As I grew older my desire continued and Gramps told me he would make sure I became a nurse. He was 90 when diagnosed with mouth cancer and we would go on the buses to the hospital for his radiation treatments, two hours on the bus, get the treatment and then two hours home. Exhausting for me at 15 it must have been overwhelming for him, but he didn't complain. He was going to hold on until he knew I was okay. The day of my graduation from high school he told me he wouldn't be able to go, he was too tired. I was sad but excited too. I came home to show him my diploma, I had already been accepted into nursing school and he assured me that I would go and it would be all right to leave him. He told me his work was done and I would be in good hands and to be the best nurse I could be. He told my then boyfriend, now husband of 43 years that he was leaving me in his hands and he should take care of me ( as he has). Gramps died shortly after that and just before I started school. And in his will he directed that money be set aside for my education before any other gifts. So he kept his promise and I completed my dream. I started my nursing career in Oncology at the same hospital that took care of Gramps although by then it was in a beautiful new building with a peaceful park surrounding it and not too far from home. I learned that people will hold on if they think they still have work to do even when dying. So I believe that it is important to tell some one "it's OK to go, your work is done" even when we want them to stay with us.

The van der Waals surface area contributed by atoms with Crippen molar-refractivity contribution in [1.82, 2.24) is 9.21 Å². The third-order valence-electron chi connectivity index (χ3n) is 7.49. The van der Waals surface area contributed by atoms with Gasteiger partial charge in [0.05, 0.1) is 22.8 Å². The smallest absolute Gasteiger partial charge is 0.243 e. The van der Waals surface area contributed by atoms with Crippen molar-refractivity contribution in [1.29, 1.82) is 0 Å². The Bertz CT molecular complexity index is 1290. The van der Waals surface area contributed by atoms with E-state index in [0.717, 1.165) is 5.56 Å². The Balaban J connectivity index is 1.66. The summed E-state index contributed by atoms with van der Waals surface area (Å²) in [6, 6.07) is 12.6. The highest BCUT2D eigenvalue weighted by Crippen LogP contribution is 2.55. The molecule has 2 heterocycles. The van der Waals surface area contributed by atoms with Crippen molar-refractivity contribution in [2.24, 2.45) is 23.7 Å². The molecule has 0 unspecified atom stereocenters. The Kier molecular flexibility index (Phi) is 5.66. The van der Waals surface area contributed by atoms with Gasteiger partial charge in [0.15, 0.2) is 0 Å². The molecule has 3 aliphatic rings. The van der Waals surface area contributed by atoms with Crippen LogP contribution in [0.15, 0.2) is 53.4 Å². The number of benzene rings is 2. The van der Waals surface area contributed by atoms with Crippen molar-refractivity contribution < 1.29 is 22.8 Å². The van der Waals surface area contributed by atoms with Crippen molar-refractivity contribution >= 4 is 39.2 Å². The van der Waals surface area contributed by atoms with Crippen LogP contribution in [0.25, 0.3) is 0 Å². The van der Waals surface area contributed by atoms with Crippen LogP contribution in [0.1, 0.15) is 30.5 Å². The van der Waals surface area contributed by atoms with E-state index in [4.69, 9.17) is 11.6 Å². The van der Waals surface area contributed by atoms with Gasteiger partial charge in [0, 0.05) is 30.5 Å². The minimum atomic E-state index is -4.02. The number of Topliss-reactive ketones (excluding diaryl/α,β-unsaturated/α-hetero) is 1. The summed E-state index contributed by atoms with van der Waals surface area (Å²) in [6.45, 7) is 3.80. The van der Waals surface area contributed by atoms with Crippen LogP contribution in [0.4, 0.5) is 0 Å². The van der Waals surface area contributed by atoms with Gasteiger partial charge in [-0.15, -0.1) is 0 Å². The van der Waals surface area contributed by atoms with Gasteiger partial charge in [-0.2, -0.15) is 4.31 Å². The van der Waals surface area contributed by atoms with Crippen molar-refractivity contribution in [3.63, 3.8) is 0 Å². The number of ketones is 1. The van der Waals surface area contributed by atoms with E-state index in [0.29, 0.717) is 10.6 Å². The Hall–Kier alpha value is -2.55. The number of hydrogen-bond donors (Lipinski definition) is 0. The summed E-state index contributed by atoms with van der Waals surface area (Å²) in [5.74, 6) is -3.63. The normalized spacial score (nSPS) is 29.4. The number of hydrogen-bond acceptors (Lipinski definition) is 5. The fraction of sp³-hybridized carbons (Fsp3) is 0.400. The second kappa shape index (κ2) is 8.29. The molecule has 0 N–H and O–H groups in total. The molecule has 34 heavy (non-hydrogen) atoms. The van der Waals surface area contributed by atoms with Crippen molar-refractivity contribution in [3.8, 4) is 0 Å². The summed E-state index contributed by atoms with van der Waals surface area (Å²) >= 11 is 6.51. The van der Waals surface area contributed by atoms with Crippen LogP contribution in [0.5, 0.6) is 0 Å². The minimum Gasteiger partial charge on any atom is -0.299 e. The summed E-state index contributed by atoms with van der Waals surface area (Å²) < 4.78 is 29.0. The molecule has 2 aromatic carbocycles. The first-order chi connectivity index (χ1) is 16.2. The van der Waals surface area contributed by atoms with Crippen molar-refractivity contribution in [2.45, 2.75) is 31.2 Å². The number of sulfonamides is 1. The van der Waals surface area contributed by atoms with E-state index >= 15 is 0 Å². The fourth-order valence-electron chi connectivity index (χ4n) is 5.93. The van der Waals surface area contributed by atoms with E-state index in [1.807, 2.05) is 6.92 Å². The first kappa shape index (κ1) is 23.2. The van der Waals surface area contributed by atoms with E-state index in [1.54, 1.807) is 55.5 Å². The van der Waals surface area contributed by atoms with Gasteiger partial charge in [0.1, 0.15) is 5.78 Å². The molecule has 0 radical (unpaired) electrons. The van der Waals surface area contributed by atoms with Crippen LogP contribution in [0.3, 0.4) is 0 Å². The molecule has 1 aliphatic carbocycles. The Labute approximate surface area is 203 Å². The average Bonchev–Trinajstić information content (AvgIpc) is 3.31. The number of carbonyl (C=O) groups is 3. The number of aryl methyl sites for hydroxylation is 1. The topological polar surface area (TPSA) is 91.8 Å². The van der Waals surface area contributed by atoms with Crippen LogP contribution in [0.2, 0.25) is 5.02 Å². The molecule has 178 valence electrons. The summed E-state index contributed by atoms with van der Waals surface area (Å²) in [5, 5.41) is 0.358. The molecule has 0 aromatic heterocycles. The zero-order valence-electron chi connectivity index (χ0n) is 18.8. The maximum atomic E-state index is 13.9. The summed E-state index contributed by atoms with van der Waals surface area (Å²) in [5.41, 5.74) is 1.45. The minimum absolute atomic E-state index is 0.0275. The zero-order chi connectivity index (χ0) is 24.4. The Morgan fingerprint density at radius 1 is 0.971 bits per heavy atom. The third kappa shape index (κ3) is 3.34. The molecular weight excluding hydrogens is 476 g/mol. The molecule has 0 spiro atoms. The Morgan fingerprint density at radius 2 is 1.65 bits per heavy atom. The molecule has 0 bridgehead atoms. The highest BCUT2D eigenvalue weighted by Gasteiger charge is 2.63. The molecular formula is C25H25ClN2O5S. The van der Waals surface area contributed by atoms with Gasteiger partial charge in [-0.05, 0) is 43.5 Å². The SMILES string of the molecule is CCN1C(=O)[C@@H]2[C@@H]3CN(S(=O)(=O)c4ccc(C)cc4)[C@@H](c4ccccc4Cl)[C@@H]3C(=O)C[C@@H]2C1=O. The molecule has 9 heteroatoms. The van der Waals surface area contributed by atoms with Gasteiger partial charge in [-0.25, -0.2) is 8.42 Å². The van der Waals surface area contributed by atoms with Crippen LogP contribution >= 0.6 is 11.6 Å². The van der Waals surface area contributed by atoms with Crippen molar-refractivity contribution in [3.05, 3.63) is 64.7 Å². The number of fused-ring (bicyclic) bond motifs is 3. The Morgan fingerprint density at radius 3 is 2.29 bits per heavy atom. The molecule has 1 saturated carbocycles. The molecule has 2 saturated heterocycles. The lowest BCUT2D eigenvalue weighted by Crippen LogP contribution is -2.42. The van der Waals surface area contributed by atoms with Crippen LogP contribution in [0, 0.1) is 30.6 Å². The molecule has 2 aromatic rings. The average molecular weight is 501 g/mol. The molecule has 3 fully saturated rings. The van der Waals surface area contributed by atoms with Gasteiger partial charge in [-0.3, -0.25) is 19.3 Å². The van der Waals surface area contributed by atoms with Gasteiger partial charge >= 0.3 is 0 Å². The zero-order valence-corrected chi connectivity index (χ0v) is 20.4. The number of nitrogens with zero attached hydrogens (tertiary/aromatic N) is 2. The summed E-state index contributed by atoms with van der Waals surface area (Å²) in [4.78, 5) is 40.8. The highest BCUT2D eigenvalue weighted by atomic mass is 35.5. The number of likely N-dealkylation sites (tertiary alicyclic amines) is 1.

Although I am now 65 I still miss Gramps everyday. I am so grateful to him for all he taught me, for always telling me to keep trying and do the best I can so as to never be ashamed of my effort.


Specializes in Home Health, Outpatient Med, Radiology.

I went into nursing because I was not satisfied with the care my father, a multiple stroke victim, received. Some days you may think you are paid enough for what you do. Most days you are never paid enough for what you do as a nurse. The day you stop caring is the day you should get out of nursing. Keep pushing on through nursing school. I'm sure your compassion will make you a great nurse.

Wow! Your story hit home and made a hard decision very easy for me! Thanks for sharing! My Popa (grandfather) raised me, he has been the heart of everything I have done. He has always been my driving force. He has diabetes and eye problems. He's 83 yrs old, lives alone and 1200 miles away from me. I told him that I would move back when he turned 85. I just been accepted to the University of Miami Accelerated Nursing Program 12 month program being in May 2010 giving a BSN....I've been contemplating the decision to accept because of the cost and distance but your story reminded me of my promise. I need to get this schooling under my belt, so I can take care of the man that raised me and taught me basically everything I know. Once again thanks for sharing and sorry for your lost!

Your story was truly inspiring and has touched my heart deeply. It gave me inspiration to continue pursuing my nursing career. Thank you for sharing your heartfelt story.


Specializes in ED.

i was bawling by the time i got to the end of your story and then again after reading the post by cjsbaskets. thank you both for sharing.